In other words, your view may be overly simplistic. This is why it would be helpful to hear from mizinamo or another native speaker of German, not to mention a good idea not to take it for granted that one language has the same rules as the other.
I've already stated my view elsewhere on this page that in the absence of context "I" is a better translation here, but I would suggest again that context really does matter.
I do understand the principle, but in practice, no one says that without tongue firmly planted in cheek, and contemporary linguists/grammarians tend to deprecate it, though one place where it lives with less turbulence is before a relative clause: "It was I who took care of Dad in the year before he died." But the vast majority of people would still use "me", I'd aver.
Because English and German grammar is not identical.
German keeps subjects and objects pretty strongly separated, while in modern English, many speakers only use the form "I" when that is the single subject of a verb and is directly in front of the verb, and "me" in all other cases -- not only as the object of a verb but also as the stand-alone form ("Who wants a cookie? Me!") or when it is part of the subject but not the entire subject ("Me and Tom went to a party").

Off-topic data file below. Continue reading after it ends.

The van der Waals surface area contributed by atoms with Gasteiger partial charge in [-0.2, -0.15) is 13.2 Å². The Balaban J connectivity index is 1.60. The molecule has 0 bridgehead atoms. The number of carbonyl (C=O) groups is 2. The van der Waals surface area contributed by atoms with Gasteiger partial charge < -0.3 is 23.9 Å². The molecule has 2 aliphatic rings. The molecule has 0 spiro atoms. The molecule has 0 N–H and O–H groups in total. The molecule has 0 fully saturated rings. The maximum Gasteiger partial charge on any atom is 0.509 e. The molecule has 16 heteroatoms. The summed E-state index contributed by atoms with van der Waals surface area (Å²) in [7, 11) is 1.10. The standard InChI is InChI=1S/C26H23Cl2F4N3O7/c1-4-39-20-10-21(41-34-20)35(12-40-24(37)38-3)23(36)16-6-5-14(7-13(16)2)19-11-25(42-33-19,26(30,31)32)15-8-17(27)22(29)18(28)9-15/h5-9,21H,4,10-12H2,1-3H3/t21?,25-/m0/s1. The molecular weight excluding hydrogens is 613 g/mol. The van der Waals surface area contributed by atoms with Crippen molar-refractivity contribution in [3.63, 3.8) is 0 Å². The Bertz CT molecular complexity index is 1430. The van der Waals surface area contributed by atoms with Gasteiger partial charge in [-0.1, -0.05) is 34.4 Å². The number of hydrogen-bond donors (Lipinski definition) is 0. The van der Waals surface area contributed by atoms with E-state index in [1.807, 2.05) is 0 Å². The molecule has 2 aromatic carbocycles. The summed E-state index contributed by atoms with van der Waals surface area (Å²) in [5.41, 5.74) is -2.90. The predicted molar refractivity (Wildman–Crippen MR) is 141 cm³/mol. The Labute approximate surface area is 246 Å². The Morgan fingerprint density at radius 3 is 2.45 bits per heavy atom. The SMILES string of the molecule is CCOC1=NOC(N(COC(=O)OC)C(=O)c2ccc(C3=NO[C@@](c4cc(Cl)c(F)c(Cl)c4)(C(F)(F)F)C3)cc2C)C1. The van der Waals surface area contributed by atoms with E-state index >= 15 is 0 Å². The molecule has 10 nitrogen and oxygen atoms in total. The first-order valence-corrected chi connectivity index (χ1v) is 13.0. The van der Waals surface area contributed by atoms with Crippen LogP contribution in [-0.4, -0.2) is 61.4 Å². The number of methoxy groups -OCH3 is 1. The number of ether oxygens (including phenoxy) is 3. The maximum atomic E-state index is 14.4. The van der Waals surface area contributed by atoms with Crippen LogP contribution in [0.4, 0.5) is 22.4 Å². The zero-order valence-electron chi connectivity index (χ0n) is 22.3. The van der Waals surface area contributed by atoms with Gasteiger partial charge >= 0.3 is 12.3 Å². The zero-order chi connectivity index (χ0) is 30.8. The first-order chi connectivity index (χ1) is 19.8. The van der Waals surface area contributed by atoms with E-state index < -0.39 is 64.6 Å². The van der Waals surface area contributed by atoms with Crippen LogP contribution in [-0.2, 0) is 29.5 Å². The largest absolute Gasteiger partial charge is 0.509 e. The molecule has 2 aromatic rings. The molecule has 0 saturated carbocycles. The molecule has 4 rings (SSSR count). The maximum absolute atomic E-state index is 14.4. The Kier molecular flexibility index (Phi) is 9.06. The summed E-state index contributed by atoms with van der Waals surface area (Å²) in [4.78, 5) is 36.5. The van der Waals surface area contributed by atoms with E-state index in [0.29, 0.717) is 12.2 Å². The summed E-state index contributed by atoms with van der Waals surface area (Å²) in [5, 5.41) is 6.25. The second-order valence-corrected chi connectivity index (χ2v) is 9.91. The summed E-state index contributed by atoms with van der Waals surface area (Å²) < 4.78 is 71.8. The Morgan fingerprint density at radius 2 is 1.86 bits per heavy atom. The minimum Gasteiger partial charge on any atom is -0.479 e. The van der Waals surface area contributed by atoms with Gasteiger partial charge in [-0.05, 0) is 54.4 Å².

Which is arguably immaterial here. This is just an exercise.
But you can in fact listen to it being sung here:
And perhaps you can ponder whether there's any discernible poetic basis for the writer switching the regular order as you follow along with the lyrics:
Or instead you can opt to lose yourself in an old German comedy:
Or, if Shakespeare's more your cup of tea, you might delve into Julius Caesar and come upon the words of Antony in Act 3, Scene 2:
O, what a fall was there, my countrymen!
Then I, and you, and all of us fell down,
Whilst bloody treason flourish'd over us.
Sometimes the line is written without commas, e.g. here:
Then I and you and all of us fell down, [...]
This question is more nuanced than it seems at first blush, and the potential learning is deeper.